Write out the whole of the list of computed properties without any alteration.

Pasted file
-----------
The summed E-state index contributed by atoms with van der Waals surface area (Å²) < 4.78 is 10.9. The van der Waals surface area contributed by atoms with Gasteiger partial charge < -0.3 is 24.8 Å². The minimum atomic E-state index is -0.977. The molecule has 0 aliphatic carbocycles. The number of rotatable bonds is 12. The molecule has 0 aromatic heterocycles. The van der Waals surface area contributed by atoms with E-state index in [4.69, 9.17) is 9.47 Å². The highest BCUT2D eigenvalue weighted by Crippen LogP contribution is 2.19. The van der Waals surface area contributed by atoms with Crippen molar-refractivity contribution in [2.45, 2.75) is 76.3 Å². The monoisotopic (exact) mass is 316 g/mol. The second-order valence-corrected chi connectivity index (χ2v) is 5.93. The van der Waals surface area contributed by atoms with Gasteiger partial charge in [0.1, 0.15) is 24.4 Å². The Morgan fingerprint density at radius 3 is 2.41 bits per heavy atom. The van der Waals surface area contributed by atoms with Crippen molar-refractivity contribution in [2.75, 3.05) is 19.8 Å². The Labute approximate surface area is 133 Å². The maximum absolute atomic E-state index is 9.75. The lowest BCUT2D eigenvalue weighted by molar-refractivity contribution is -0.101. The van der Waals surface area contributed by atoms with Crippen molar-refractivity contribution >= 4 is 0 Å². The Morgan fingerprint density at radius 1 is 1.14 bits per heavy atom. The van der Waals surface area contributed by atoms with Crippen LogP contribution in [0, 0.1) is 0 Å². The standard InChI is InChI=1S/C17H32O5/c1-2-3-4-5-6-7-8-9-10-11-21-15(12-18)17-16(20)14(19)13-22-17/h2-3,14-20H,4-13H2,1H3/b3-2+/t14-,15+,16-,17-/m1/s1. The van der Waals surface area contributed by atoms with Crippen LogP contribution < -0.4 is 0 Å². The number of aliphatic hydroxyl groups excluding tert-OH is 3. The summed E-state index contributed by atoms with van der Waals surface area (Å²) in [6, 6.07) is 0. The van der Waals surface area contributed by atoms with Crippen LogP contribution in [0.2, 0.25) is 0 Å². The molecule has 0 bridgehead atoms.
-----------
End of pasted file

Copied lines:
The summed E-state index contributed by atoms with van der Waals surface area (Å²) < 4.78 is 10.9. The van der Waals surface area contributed by atoms with Gasteiger partial charge < -0.3 is 24.8 Å². The minimum atomic E-state index is -0.977. The molecule has 0 aliphatic carbocycles. The number of rotatable bonds is 12. The molecule has 0 aromatic heterocycles. The van der Waals surface area contributed by atoms with E-state index in [4.69, 9.17) is 9.47 Å². The highest BCUT2D eigenvalue weighted by Crippen LogP contribution is 2.19. The van der Waals surface area contributed by atoms with Crippen molar-refractivity contribution in [2.45, 2.75) is 76.3 Å². The monoisotopic (exact) mass is 316 g/mol. The second-order valence-corrected chi connectivity index (χ2v) is 5.93. The van der Waals surface area contributed by atoms with Gasteiger partial charge in [0.1, 0.15) is 24.4 Å². The Morgan fingerprint density at radius 3 is 2.41 bits per heavy atom. The van der Waals surface area contributed by atoms with Crippen molar-refractivity contribution in [2.75, 3.05) is 19.8 Å². The Labute approximate surface area is 133 Å². The maximum absolute atomic E-state index is 9.75. The lowest BCUT2D eigenvalue weighted by molar-refractivity contribution is -0.101. The van der Waals surface area contributed by atoms with Crippen molar-refractivity contribution >= 4 is 0 Å². The Morgan fingerprint density at radius 1 is 1.14 bits per heavy atom. The van der Waals surface area contributed by atoms with Crippen LogP contribution in [0, 0.1) is 0 Å². The standard InChI is InChI=1S/C17H32O5/c1-2-3-4-5-6-7-8-9-10-11-21-15(12-18)17-16(20)14(19)13-22-17/h2-3,14-20H,4-13H2,1H3/b3-2+/t14-,15+,16-,17-/m1/s1. The van der Waals surface area contributed by atoms with Crippen LogP contribution < -0.4 is 0 Å². The number of aliphatic hydroxyl groups excluding tert-OH is 3. The summed E-state index contributed by atoms with van der Waals surface area (Å²) in [6, 6.07) is 0. The van der Waals surface area contributed by atoms with Crippen LogP contribution in [0.2, 0.25) is 0 Å². The molecule has 0 bridgehead atoms.